|Tax Credit for Solar Energy Systems on Residential Property (Corporate)
|Louisiana Department of Revenue
|$10 million (FY 2016), $10 million (FY 2017), $5 million (FY 2018)
NOTE: On July 2016, the Louisiana Department of Revenue issued a notice stating that all the tax credit allocated for the program has been fully claimed until December 31, 2017 (the entirety of the program). The tax credits were allocated on a first-come, first-serve basis. The State is no longer accepting any new applications.
Louisiana provides a tax credit for solar photovoltaic (PV) systems purchased and installed on or after January 1, 2008 and before January 1, 2018. The credit may be applied to personal, corporate or franchise taxes, depending on the entity which purchases and installs the system, but the system must be installed at a single-family residence to be eligible (systems installed at residential rental apartments were made ineligible by HB 705 of 2013). Only one credit may be taken per system, so if the property is sold, the taxpayer who originally claimed the credit must disclose this, as the new owner will not be eligible for another tax credit on the same system. Each residence is limited to just one credit. A second system installed at the same residence is ineligible for a credit. The tax credit can be applied only for solar photovoltaic (PV) systems. Effective June 19 2015, solar-thermal systems are ineligible for the tax credit.
Customer Owned Systems
For systems purchased between January 1, 2014 and July 1, 2015, the credit is equal to 50% of the first $25,000 of the cost of each system, including installation costs. Any systems purchased or installed after July 1, 2015 and before January 1, 2018 will equal to the less of either $2 per watt (DC), 50% of the cost of purchase and installation, or $10,000.
The credit must be fully claimed in the taxable year in which the system is installed and placed in service. Equipment added at a later date cannot utilize any existing system components in order to qualify for the tax credit. Any excess credit which exceeds the taxpayer's liabilities for that year shall be treated as an overpayment, and the DOR will issue a refund for the remaining amount within one year of receiving the claim.
For photovoltaic (PV) systems, the tax credit applies to AC or DC generation systems which are grid-connected, net-metered systems (with or without battery backup) and stand-alone systems. Electrical equipment must be tested and certified by a Federal Occupational Safety and Health Administration (OSHA) nationally recognized testing laboratory and installed in compliance with all applicable building and electrical codes.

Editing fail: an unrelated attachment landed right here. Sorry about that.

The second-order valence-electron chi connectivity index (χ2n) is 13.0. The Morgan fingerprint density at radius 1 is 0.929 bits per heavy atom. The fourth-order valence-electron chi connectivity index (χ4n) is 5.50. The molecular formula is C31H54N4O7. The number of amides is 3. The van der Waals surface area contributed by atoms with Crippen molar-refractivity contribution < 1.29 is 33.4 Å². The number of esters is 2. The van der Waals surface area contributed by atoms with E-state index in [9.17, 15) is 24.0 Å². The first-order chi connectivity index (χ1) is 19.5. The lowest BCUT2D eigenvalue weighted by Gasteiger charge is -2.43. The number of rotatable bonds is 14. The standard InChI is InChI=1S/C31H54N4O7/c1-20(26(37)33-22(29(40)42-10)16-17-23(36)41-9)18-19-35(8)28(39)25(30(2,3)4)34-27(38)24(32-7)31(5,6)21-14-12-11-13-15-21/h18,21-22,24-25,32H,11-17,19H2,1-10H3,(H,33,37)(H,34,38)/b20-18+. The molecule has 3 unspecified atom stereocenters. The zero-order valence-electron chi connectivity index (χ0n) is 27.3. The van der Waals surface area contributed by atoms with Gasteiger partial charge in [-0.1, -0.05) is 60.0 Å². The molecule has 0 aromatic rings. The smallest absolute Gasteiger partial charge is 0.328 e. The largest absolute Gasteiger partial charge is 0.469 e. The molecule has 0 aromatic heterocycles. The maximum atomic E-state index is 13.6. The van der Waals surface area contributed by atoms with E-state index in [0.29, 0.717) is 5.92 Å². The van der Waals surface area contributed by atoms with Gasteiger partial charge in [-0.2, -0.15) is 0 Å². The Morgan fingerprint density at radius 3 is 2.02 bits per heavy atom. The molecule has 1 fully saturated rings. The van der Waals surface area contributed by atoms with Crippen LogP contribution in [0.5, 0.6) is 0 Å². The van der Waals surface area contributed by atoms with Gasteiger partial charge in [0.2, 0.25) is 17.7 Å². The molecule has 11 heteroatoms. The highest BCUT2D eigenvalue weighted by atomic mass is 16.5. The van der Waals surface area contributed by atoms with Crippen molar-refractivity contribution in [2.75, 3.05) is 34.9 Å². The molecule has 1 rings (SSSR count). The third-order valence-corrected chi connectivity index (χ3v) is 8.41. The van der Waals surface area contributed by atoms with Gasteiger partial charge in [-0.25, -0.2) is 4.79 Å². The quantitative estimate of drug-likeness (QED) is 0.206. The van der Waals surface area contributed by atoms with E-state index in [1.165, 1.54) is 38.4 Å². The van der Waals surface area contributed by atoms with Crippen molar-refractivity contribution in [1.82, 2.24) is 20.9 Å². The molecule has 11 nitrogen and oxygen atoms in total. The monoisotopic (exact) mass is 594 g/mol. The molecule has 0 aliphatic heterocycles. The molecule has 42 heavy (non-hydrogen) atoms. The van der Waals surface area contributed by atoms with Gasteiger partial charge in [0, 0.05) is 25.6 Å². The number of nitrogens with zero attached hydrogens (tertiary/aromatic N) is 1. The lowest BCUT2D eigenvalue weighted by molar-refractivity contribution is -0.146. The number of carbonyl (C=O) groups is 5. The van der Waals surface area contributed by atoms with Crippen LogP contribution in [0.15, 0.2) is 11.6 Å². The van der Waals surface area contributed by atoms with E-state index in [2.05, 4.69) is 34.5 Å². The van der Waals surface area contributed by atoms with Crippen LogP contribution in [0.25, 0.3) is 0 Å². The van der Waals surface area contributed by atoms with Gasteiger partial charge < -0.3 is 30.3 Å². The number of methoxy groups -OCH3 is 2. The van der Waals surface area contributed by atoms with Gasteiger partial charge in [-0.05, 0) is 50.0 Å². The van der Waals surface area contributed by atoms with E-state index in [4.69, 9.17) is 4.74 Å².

This tax credit may be combined with any federal tax incentive, but it may not be combined with any other state tax incentive. Whenever additional incentives such as cash rebates, prizes or gift certificates are offered in addition to the tax credit, the eligible cost must be reduced by the value of the additional incentive received.
Systems leased by a third party and used at a residence can qualify for a tax credit, but there are additional provisions in the law that apply to these systems. For leased systems that are installed before January 1, 2014, the value of the credit will be reduced to 38% of the first $25,000 of the cost of each system. Systems installed after January 1, 2014 and before January 1, 2018, will receive credit of $38% of the first $20,000 of the cost of the system.
Additionally, leased systems can be no larger than 6 kilowatts (kW). The law also sets maximum system costs for leased systems. A leased system can claim system costs that do not exceed these limits depending on the year it is placed in service:
HB 779 (Act 131) passed in 2015 adds a $10 million annual cap for available credit for each FY 2016 and FY 2017. For FY 2018, the cap is reduced to $5 million. Credits will be granted on a first-come, first-served basis. Any amount that exceeds the available tax credits in fiscal year will be treated as applied for the credit for on the first day of the subsequent year.